• The end result though is that this type of lamp simply **can't be covered**.
• As far as the bulb falling out, that actually isn't a big concern. Halogen bulbs have, in my experience, pretty strong connections. In fact, if anything the opposite is true - they are hard to remove when they burn out and need to be replaced. So don't worry about that part of the problem.
• I would consider replacing it when you can. Hard to say what you have, but if it is a 200W bulb then a replacement LED (not just a replacement bulb, you would really need to replace the lamp) might use 30W. If you use the lamp 6 hours a day, that saves 1 kWh per day. At a typical rate of \\$0.15/kWh (many places are higher, many lower) that's 0.15/day = \\$55/year - the energy savings add up pretty quickly.
#1: Initial revision by manassehkatz‭ · 2021-12-19T04:04:39Z (9 months ago)
This looks like a typical **halogen** light bulb. They are:

* Extremely hot
* Very bright
* Very small

The combination means that, until bright, efficient and affordable white LEDs came along (LEDs have been around a long time, but only recently have white LEDs become bright enough and inexpensive enough to replace halogen and incandescent bulbs in regular usage), halogens were the way to get a **lot** of light out of a reasonably sized portable lamp.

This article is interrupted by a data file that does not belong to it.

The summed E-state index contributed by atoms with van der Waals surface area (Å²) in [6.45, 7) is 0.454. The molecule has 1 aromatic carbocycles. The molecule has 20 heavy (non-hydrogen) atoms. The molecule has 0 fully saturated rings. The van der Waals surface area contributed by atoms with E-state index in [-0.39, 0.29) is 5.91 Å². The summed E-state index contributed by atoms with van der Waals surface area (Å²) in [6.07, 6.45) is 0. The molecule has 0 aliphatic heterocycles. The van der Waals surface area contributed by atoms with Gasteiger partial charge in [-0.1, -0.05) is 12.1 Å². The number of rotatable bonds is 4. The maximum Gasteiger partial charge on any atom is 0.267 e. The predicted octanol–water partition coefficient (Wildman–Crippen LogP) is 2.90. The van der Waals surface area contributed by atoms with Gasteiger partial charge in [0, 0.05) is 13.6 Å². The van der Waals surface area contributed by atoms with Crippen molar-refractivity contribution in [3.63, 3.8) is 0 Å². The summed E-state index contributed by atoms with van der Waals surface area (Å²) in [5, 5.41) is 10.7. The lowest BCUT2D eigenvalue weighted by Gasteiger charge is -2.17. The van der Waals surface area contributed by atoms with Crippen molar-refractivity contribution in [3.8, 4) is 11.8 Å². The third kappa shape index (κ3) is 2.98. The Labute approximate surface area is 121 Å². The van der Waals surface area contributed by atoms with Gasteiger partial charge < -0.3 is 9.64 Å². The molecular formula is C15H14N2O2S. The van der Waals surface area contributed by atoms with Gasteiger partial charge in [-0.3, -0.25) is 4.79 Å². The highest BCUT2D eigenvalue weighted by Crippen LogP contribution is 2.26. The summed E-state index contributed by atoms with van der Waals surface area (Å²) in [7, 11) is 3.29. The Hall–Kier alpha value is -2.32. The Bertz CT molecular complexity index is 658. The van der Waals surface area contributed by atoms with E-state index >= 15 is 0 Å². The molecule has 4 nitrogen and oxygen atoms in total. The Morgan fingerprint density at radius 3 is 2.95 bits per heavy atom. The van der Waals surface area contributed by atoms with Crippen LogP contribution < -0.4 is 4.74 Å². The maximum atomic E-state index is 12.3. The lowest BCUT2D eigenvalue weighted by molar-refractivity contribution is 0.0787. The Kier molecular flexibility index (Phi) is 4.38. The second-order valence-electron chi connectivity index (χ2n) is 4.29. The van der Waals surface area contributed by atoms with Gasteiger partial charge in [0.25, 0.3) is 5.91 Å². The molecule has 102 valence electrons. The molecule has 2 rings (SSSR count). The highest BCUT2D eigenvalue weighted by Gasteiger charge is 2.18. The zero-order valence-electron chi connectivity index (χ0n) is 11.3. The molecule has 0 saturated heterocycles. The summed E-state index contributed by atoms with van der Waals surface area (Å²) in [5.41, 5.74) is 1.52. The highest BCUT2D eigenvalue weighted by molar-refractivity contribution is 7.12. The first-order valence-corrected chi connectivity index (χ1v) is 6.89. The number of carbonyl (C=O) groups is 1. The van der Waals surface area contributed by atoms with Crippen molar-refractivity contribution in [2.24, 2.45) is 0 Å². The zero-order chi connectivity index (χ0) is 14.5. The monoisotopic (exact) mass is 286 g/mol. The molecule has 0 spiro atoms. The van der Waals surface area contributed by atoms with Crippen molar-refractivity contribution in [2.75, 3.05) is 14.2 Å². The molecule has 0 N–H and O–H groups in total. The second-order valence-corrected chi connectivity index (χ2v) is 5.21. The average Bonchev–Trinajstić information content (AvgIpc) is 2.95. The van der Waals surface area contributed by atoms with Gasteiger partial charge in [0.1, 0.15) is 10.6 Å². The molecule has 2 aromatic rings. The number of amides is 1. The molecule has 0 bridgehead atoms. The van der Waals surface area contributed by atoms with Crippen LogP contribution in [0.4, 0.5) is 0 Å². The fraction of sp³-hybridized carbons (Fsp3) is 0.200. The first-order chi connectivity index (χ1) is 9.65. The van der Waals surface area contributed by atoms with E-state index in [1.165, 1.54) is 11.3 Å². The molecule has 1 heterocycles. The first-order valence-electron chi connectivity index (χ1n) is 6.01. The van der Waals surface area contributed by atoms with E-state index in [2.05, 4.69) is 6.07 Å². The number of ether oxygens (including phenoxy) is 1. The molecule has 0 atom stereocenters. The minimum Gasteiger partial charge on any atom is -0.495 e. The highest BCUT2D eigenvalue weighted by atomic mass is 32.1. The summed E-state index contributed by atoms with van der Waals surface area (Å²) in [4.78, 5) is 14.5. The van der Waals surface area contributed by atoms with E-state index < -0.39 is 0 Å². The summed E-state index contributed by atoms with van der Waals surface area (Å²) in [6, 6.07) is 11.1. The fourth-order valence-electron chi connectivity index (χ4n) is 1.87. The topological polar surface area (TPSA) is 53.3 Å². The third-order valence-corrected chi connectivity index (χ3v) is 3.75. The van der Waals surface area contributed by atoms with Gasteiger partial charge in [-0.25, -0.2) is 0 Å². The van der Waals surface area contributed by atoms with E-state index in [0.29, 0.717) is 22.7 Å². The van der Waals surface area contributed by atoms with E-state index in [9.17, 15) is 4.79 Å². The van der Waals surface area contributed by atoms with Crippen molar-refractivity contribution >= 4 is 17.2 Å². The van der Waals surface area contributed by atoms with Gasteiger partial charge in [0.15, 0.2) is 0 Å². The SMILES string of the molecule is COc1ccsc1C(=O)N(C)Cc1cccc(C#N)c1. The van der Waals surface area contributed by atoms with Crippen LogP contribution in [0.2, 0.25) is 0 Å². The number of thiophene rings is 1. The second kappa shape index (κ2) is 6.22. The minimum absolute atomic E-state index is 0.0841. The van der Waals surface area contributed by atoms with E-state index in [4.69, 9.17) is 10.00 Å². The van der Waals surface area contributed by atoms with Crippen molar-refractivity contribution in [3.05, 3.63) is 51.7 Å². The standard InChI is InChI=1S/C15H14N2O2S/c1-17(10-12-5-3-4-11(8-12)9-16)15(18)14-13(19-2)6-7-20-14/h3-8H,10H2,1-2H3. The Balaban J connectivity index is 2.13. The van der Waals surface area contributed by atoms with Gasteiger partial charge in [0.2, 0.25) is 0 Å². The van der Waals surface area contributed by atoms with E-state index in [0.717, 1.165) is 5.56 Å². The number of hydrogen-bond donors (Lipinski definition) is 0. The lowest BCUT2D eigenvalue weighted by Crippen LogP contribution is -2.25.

However, the extremely hot + very small meant a requirement for a large *open* reflector to diffuse the light and to dissipate the heat. For lamps that shine up instead of down (which coincidentally takes away the "bulb fall on me" fear), they were normally uncovered, leading to many fires if someone (on purpose or by accident) let clothing, curtains or other flammable objects lie on top of the lamp. As a result, the last revision of halogen torchieres included a metal grid cover (and available as a safety add-on for many existing lamps, in lieu of the manufacturers being forced to recall them all) which would prevent at least some fires without actually trapping heat (which would cause a lot *more* fires).

The end result though is that this type of lamp simply **can't be covered**.

As far as the bulb falling out, that actually isn't a big concern. Halogen bulbs have, in my experience, pretty strong connections. In fact, if anything the opposite is true - they are hard to remove when they burn out and need to be replaced. So don't worry about that part of the problem.

I would consider replacing it when you can. Hard to say what you have, but if it is a 200W bulb then a replacement LED (not just a replacement bulb, you would really need to replace the lamp) might use 30W. If you use the lamp 6 hours a day, that saves 1 kWh per day. At a typical rate of $0.15/kWh (many places are higher, many lower) that's 0.15/day =$55/year - the energy savings add up pretty quickly.